Thanks to Christopher’s Promise and those partnering with the non-profit organization founded by Lauren Lichtenauer of Columbus, Ohio, Andrew Martin of Warwick Neck is back in a bike seat.
Andrew, who has ataxia-telangiectasia, a rare, degenerative disease that affects 1 in 40,000 children, had a tricycle up until about two years ago when he outgrew it.
Lauren learned of Andrew’s wish to get back on the road through the Hendriques family who live near the Martins. The family spearheaded the first Rhode Island Polar Dip this February for the benefit of Camp Sunshine in Casco, Maine. Both Lauren and the Hendriques family volunteer at the camp.
Lauren met Christopher at Camp Sunshine. He was 15 at the time and had never ridden a bike because of multiple disabilities. She set out to do something about it and in the process started an organization that has already provided 42 cycles to young people with disabilities under the age of 18. She said that a grant from Athletes Helping Athletes enabled the purchase of the bike valued at more than $2,500. There were more partners. Keen Footwear provided shoes for Andrew and Joe Savic at Providence Cycle assembled the tricycle.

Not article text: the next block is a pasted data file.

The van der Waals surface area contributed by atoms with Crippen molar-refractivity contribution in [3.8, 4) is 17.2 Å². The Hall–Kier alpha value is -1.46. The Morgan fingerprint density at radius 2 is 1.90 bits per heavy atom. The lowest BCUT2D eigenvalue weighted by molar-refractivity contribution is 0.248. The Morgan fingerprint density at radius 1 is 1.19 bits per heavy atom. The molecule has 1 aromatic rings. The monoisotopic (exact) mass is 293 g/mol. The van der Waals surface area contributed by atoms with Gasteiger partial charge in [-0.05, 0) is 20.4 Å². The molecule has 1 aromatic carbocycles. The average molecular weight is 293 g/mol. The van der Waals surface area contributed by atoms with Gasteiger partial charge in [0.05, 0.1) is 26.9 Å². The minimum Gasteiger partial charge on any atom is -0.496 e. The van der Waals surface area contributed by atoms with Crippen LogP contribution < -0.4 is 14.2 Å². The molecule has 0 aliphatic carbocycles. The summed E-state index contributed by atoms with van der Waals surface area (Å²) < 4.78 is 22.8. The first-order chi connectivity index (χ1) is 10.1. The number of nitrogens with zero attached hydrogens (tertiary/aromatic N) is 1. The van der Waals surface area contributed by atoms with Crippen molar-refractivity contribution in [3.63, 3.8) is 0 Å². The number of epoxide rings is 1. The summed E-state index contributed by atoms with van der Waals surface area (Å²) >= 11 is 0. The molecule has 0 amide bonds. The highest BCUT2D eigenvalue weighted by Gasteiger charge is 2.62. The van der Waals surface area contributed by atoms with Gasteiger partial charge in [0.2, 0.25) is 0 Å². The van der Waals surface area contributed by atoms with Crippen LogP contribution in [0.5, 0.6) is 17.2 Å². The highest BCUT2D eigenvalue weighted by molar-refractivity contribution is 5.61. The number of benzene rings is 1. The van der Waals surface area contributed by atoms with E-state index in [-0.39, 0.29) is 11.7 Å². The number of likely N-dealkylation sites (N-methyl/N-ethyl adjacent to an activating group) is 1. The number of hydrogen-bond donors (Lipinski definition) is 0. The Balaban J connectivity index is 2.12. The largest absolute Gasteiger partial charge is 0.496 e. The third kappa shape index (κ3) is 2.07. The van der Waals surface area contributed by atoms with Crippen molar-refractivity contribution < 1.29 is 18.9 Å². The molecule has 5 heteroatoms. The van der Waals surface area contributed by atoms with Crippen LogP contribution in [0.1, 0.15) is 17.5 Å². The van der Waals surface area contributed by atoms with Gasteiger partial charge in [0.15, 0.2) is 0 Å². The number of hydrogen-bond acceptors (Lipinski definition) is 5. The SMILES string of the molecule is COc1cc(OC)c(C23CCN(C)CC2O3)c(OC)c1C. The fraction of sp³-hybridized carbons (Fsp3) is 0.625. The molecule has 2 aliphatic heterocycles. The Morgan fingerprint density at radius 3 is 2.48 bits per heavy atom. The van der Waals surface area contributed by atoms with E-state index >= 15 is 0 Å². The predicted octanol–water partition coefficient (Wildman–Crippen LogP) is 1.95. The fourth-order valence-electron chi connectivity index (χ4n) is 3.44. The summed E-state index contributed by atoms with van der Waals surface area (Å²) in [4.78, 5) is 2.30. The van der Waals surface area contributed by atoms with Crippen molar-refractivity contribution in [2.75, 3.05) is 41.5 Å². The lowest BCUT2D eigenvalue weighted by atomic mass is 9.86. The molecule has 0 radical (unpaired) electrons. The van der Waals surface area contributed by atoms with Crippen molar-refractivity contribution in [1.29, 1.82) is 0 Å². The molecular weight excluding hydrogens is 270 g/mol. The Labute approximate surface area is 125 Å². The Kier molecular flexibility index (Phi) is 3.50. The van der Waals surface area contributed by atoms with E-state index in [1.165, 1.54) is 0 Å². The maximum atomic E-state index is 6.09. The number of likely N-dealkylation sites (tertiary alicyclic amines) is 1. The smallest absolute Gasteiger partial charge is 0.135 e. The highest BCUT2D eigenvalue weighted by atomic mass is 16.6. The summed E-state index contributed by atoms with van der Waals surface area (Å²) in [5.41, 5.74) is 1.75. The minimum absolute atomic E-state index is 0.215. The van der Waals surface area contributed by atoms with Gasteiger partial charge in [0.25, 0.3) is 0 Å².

This is Christopher’s Promise’s first donation in Rhode Island and Lauren was here to watch Andrew take a spin on Narragansett Bay Avenue Sunday. Lauren says the cycles can be a “life changer” for those with disabilities. “It gives them independence and mobility,” she said. Andrew took to it immediately. And, appropriately, the cycle bore a small plate affixed to the rear of its reclining seat. It reads: “2 Fast 4 You.”